Diane Rehm, host of National Public Radio’s “The Diane Rehm Show,” will be retiring, says WAMU, where the show is produced. From the NPR announcement:
Rehm’s exit from the show will not take place immediately; she is expected to remain as its host through the 2016 presidential election. A date for her exit has not been established.
“Diane, WAMU and NPR are working together closely on what comes next, and we are in active conversations about WAMU’s plans for a successor program for the public radio morning audience,” WAMU General Manager J.J. Yore said in a statement about the plans.
A Peabody Award winner, Rehm’s show reaches more than 2.4 million on-air listeners each week. Originating from American University, it’s distributed to nearly 200 public radio stations as well as through digital networks and a podcast.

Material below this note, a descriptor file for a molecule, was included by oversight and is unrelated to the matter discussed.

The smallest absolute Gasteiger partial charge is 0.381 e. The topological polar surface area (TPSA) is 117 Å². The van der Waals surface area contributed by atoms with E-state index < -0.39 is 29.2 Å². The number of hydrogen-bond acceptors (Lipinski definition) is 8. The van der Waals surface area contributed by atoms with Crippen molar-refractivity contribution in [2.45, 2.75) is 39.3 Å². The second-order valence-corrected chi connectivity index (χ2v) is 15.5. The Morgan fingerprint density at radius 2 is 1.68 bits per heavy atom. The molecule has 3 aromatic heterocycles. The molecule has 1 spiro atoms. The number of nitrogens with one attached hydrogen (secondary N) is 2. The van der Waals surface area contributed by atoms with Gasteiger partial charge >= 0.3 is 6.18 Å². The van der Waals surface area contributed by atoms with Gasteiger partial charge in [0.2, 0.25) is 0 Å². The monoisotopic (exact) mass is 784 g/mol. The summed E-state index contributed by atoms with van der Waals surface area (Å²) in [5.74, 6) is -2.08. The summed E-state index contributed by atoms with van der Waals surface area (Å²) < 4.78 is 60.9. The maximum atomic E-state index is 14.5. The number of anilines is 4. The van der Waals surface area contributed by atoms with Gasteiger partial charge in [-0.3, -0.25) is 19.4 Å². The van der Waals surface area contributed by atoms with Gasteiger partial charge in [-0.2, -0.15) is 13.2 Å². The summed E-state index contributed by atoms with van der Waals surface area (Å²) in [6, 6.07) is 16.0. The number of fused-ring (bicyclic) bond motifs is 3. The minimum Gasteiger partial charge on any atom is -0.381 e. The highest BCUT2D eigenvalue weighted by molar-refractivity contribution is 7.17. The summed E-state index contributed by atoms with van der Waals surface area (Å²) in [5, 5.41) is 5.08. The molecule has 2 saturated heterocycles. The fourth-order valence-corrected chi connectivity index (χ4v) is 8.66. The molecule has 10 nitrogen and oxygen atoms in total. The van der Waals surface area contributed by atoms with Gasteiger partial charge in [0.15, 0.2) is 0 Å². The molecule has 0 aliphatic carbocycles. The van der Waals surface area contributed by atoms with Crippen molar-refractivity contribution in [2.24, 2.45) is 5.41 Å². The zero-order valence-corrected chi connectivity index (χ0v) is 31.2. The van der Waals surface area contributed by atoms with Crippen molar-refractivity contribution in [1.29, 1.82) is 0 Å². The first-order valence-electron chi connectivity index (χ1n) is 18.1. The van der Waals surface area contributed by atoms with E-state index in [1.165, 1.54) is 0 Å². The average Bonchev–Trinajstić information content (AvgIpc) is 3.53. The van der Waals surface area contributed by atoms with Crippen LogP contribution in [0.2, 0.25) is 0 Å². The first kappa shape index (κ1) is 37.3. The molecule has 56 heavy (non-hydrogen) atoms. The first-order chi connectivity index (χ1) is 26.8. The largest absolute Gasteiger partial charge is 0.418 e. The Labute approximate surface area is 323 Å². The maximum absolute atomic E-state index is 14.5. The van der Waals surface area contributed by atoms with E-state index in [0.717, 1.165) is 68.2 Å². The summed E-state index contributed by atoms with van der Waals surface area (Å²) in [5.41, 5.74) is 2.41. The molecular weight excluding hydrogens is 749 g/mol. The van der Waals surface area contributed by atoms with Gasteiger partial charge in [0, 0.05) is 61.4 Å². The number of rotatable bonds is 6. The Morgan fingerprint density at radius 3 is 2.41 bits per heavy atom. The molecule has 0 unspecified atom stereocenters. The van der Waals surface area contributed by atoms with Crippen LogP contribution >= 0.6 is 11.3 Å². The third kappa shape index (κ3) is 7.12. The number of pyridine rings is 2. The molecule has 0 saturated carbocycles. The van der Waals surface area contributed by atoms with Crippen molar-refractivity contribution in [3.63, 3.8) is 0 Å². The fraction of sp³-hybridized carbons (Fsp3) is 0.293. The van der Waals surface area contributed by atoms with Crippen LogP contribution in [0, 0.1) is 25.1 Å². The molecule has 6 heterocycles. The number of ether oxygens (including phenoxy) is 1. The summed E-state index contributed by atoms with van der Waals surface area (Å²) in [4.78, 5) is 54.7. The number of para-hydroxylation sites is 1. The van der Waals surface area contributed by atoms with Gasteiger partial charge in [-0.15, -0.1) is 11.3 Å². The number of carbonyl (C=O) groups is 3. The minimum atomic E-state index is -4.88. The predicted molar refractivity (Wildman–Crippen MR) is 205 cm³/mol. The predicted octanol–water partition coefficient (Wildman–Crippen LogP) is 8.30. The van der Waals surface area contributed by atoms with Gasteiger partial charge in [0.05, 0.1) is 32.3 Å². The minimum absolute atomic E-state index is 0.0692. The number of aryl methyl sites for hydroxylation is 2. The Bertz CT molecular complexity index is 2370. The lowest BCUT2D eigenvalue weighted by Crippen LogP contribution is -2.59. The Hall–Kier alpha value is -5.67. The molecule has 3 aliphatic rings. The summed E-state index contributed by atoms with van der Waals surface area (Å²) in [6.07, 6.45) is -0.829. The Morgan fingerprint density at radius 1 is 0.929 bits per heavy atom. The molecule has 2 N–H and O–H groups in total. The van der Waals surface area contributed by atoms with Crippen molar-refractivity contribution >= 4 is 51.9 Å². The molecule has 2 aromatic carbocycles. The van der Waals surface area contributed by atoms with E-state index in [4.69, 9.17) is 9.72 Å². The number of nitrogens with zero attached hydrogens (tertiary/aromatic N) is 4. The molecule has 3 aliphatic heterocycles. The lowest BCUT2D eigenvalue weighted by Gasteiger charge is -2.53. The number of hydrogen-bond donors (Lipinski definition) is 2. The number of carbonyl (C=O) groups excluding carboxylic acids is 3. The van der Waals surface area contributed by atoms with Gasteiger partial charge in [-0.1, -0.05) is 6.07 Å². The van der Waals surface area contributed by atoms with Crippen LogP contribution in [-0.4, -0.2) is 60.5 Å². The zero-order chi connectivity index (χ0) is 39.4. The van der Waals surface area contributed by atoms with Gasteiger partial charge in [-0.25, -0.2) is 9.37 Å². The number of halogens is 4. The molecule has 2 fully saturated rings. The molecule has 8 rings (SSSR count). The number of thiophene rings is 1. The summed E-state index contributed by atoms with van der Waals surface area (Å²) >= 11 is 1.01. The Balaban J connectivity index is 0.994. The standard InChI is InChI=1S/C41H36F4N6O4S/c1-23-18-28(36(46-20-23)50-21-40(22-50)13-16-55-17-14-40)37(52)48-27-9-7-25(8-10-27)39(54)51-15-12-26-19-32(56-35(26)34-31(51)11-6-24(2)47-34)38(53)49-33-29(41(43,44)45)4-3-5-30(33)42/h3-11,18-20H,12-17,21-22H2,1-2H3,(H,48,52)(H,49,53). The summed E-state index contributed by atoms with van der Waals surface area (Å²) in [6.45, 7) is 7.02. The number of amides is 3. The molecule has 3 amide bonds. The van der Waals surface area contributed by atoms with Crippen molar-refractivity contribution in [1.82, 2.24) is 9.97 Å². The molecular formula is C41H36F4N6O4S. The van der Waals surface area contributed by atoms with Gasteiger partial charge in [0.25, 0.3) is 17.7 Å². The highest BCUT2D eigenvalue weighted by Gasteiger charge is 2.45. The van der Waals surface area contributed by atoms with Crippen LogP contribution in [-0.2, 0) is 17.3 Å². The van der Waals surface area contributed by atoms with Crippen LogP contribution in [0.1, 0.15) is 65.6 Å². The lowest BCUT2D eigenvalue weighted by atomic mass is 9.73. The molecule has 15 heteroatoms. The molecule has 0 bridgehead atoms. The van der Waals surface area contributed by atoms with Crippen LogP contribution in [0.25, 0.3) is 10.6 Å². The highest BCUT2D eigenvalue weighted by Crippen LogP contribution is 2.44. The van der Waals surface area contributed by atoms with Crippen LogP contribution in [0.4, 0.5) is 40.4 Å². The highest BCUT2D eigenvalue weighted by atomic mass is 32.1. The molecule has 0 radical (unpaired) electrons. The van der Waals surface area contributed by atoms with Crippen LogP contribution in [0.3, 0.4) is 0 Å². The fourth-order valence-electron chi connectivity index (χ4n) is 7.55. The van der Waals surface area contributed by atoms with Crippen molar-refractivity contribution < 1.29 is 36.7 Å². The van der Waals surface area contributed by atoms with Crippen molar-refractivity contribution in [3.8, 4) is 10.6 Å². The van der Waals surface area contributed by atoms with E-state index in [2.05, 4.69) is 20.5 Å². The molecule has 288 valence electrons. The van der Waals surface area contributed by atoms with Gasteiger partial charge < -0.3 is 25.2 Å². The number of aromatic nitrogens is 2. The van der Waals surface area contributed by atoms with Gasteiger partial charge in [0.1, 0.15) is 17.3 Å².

Rehm’s faith and ties to The Episcopal Church were an element in her on- and off-air advocacy of death with dignity, an advocacy that was made even more personal by the death of her husband, who had Parkinson’s and chose to end his own life. (See Cafe coverage here.)
Rehm began hosting the show in 1979, when it was called Kaleidoscope (until its name change in 1984).
When President Obama awarded Rehm the National Humanities Medal last year, he commended her “for illuminating the people and stories behind the headlines.” The president added, “In probing interviews with everyone from pundits to poets to presidents, Ms. Rehm’s keen insights and boundless curiosity have deepened our understanding of our culture and ourselves.”